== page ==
The economy continued to rebound under Biden, regaining millions of jobs lost during the pandemic and driving the unemployment rate down to almost as low as it had been before.

Employment  The U.S. economy added 7,908,000 jobs between January 2021, when Biden took office, and March, the latest month for which data is available from the Bureau of Labor Statistics.

Biden boasted when the March numbers were released: That’s more jobs created over the first 14 months of any presidency in any term ever.” That’s true enough, measured in the sheer number of jobs. In percentage terms, Biden’s 5.5% job growth runs a close second to the 5.9% gain during the first 14 months of Jimmy Carter’s presidency.

And employment still hasn’t fully recovered from the pandemic. There were nearly 1.6 million fewer people working in March than there were in February 2020, just before COVID-19 forced much of the economy to shut down.

Unemployment The unemployment rate plunged during Biden’s first 14 months, down to 3.6% in March from 6.4% when he took office.

“There have been only three months in the last 50 years where the unemployment rate in America is lower than it is now,” Biden said of the most recent report. 

That’s correct, though Biden failed to mention that those three months were during Trump’s presidency. The rate was 3.5% in September 2019 and again in January and February 2020. So even the jobless rate is not quite back to where it was before the pandemic.

Job Openings — Job opportunities surged during Biden’s time — and workers scrambled to take advantage.

The number of unfilled job openings hit a record 11.4 million in December — by far the highest recorded in the 21 years the Labor Department has tracked that figure. And it had edged down only slightly by the last business day of February, the most recent figure available, when it stood at 11.3 million.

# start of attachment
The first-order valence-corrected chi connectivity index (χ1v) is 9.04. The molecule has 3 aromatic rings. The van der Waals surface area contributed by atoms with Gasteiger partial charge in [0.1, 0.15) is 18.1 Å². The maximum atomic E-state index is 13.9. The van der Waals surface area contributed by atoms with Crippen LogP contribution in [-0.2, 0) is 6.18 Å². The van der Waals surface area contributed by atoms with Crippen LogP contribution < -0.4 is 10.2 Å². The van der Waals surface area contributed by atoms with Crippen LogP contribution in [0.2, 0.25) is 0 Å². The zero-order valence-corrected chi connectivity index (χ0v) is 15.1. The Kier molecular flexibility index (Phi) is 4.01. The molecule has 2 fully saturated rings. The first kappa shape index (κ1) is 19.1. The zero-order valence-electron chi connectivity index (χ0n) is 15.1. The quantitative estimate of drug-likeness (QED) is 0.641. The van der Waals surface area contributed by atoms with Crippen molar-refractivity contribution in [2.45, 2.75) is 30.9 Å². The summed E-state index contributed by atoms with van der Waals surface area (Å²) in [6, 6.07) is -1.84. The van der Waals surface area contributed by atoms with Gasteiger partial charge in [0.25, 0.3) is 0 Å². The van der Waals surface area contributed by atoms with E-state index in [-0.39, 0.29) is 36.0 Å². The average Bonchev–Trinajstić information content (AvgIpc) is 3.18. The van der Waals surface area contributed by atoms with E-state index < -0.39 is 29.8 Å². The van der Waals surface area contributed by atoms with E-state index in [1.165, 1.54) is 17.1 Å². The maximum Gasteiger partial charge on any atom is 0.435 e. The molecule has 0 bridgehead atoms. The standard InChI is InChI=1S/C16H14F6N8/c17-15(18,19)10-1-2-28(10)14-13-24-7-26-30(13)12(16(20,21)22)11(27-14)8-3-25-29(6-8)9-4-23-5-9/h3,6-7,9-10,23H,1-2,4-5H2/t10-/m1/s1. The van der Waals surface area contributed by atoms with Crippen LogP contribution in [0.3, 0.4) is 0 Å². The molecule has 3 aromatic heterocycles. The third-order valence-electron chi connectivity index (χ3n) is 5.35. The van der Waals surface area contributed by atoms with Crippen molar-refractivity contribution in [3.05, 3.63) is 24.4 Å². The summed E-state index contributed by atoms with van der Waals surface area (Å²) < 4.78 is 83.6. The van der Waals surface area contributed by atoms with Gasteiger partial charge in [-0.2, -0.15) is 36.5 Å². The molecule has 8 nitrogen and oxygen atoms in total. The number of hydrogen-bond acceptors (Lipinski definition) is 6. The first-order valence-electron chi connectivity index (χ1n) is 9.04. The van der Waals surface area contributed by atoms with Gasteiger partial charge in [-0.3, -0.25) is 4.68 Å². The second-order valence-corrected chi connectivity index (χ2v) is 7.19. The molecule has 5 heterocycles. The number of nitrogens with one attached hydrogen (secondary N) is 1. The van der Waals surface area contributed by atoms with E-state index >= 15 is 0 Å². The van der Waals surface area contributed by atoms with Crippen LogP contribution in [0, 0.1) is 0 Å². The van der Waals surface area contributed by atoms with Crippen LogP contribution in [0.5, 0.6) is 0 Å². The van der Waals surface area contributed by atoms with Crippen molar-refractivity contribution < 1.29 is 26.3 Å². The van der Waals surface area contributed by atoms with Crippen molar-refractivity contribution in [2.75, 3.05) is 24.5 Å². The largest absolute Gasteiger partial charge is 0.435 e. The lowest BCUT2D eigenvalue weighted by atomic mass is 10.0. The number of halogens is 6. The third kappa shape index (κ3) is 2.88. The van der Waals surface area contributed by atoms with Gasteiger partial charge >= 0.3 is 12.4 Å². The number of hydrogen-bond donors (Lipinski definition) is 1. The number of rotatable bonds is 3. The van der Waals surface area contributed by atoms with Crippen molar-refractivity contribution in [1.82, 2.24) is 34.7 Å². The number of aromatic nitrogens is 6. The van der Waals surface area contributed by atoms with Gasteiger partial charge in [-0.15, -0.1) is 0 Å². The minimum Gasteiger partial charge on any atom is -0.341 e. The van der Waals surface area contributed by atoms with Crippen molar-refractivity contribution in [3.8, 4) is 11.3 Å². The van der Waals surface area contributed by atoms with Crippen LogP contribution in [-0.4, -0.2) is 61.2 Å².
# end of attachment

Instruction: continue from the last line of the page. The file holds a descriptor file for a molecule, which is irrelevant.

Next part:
That’s an increase of more than 4 million — 56% — since Biden was inaugurated.

As of the end of February, there were 1.8 openings for every unemployed person seeking work. (March data will be released on May 3.)

Meanwhile, record numbers of Americans are quitting their jobs. That number hit 4.5 million in November, the most since the Department of Labor began tracking the statistic two decades ago. It was little changed, at 4.3 million, in February, the most recent figure available. That’s an increase of 31% from where it stood in January 2021, when Biden took office.

Some called it the “great resignation,” and it certainly causes problems for businesses trying to cope with a shortage of workers. But a more fitting name might be the “great upgrade,” as most who quit say they found better jobs elsewhere.

Labor Force Participation — The wealth of job opportunities began drawing sidelined workers back into the workforce. The labor force participation rate climbed to 62.4% in March, up 1 full percentage point from where it was when Biden took office.